On 01/31/2012 04:57 PM, Saggi Mizrahi wrote:
> All you have to do facilitate a new storage type is to create a
> domain engine.
>
> A domain engine is a python class that implement a minimal
> interface. 1. It has to be able to create resize and delete a slab
> (slab being a block of writable storage like a lun\lv\file) 2. It has
> to be able to create and delete tags (tags are pointers to slabs)
>
> The above function are very easy to implement and require very little
> complexity. All the heavy lifting (image manipulation, cleaning,
> transaction, atomic operations, etc) is managed by the Image Manager
> that just uses this unified interface to interact with the different
> storage types)

Your interface is tailored to your specific needs.  LibStorageMgmt is
trying to provide a generalized interface for storage management.  For
example a database user will have different needs (e.g. LUN mirror/break
mirror/map mirror for backup etc.).  By providing as many features as an
array provides (in a consistent API) we hope that libStorageMgmt will be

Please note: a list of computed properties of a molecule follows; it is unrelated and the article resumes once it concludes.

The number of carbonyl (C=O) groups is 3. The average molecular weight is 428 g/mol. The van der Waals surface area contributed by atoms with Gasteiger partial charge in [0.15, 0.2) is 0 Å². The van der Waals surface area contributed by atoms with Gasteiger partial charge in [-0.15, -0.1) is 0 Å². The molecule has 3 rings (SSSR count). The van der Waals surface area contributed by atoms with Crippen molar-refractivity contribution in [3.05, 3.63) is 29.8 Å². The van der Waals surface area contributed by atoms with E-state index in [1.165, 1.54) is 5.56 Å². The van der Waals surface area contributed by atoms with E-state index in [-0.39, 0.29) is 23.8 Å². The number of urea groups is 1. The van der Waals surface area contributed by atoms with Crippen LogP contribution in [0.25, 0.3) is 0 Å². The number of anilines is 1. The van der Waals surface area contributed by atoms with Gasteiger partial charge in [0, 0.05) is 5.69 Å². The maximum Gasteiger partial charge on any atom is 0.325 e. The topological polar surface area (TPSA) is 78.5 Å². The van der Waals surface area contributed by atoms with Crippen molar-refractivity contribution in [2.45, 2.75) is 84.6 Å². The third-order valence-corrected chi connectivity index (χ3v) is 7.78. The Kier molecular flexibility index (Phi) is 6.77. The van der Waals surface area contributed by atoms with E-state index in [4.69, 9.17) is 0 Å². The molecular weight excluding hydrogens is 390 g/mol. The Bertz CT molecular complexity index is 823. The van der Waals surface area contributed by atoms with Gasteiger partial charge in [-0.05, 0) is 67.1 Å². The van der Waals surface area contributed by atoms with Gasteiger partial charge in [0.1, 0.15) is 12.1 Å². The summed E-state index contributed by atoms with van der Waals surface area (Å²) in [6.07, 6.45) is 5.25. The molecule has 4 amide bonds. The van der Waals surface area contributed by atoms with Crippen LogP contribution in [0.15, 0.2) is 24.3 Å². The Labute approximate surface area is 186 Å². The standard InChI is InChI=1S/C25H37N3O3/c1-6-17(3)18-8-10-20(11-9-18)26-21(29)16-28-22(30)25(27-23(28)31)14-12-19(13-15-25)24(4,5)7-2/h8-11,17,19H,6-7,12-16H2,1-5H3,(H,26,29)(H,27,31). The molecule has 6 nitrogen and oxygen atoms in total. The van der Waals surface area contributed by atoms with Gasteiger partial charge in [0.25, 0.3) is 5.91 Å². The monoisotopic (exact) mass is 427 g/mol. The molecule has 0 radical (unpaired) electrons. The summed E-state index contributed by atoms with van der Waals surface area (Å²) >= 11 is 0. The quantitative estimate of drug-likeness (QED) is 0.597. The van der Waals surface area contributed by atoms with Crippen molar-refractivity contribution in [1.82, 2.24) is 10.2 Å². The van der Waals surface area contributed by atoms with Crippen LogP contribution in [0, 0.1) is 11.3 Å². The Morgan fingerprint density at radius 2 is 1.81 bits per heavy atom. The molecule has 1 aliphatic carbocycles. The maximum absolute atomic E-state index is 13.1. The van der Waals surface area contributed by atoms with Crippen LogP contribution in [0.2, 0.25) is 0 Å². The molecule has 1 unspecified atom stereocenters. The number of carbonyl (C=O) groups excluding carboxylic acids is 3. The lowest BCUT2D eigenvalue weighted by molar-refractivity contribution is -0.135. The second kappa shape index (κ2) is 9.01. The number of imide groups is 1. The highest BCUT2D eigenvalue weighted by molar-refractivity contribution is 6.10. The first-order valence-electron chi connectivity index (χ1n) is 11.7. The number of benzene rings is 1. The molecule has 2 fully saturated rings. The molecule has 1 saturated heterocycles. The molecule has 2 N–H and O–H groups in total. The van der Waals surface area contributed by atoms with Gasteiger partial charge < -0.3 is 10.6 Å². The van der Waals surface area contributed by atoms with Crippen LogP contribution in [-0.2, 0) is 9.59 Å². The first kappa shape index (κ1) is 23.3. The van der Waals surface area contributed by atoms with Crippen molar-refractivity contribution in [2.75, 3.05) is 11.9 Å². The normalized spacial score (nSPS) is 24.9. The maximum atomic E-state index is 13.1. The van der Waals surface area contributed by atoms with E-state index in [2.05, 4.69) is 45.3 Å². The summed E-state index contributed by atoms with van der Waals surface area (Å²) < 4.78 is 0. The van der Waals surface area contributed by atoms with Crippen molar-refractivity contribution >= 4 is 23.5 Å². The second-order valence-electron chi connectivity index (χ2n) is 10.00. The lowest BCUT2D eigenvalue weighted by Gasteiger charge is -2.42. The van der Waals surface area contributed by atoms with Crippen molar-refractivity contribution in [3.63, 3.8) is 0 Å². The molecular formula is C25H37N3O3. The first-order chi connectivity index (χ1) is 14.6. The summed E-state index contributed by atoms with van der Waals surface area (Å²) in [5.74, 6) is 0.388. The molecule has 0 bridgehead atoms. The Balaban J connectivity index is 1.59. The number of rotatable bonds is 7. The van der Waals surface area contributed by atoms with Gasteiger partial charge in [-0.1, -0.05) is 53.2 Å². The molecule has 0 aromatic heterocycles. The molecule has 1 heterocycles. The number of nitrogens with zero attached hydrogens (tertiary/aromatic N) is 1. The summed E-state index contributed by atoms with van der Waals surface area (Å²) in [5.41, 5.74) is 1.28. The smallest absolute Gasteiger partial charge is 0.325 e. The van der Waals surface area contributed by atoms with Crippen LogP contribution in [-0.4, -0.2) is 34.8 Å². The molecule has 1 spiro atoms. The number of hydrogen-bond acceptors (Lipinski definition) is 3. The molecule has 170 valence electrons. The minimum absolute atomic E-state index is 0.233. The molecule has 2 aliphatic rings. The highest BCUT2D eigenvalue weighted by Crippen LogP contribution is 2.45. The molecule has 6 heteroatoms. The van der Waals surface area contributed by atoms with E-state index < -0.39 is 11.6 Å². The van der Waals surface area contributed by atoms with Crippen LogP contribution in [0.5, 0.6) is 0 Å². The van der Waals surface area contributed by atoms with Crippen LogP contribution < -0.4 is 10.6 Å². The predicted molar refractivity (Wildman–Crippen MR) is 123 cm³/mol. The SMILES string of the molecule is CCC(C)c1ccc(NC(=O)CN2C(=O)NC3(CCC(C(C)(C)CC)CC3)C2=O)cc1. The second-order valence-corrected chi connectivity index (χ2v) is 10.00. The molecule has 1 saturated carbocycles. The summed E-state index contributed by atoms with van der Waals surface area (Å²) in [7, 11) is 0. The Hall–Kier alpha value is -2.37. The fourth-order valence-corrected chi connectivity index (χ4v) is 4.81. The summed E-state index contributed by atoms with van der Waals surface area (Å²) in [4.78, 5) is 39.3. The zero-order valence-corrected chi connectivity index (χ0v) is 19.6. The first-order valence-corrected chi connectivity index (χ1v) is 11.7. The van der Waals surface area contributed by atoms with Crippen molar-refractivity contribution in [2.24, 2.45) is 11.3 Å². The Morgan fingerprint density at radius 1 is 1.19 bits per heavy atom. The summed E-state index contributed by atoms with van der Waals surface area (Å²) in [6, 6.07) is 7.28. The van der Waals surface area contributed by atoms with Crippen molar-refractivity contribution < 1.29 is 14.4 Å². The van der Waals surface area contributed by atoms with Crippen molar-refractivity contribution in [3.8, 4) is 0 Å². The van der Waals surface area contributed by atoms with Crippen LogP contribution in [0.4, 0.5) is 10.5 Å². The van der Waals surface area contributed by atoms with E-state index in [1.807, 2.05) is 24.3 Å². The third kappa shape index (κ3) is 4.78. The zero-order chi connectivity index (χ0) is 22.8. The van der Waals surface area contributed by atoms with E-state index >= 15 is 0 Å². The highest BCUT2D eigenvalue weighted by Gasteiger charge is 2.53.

useful for many different use cases including those required for
virtualization.  To allow users the ability to use the hardware they
purchased with their platform of choice.

> Building a repo engine on top of libstorage is completely possible.
> But as you can see this creates a redundant layer of abstractions in
> the libstorage side.

I agree, it is in the best interest to have fewer places for redundant
code/functionality.  IMHO asking hardware vendors or open source
developers to write specific plug-ins for storage arrays for every
application that utilizes it will yield sub-optimal results.

> Also libstorage will have to keep it's abstraction at a much lower
> level. This means exposing target specific flags and abilities.
> eWhile this is good in concept it will mean that the repo engine
> wrapping libstorage will have to juggle all those flags and calls
> instead of having different distinct class for each storage type with
> it's own specific hacks in place.

In both approaches you are dealing with the same complexity, it is only
your chosen implementation to encapsulate that complexity that is different.

Please remember that libStorageMgmt is currently a working prototype
(with one vendor) that has a small subset of the functionality it will
ultimately provide.  It is subject to change quite a bit before we
release the first version.  If there is something technical you don't
like about libStorageMgmt please raise the issue(s) on the mailing list
(libstoragemgmt-de...@lists.sourceforge.net) so we can have a
discussion.  Everyone has an opportunity to help guide its future design
and feature set.

Regards,
Tony

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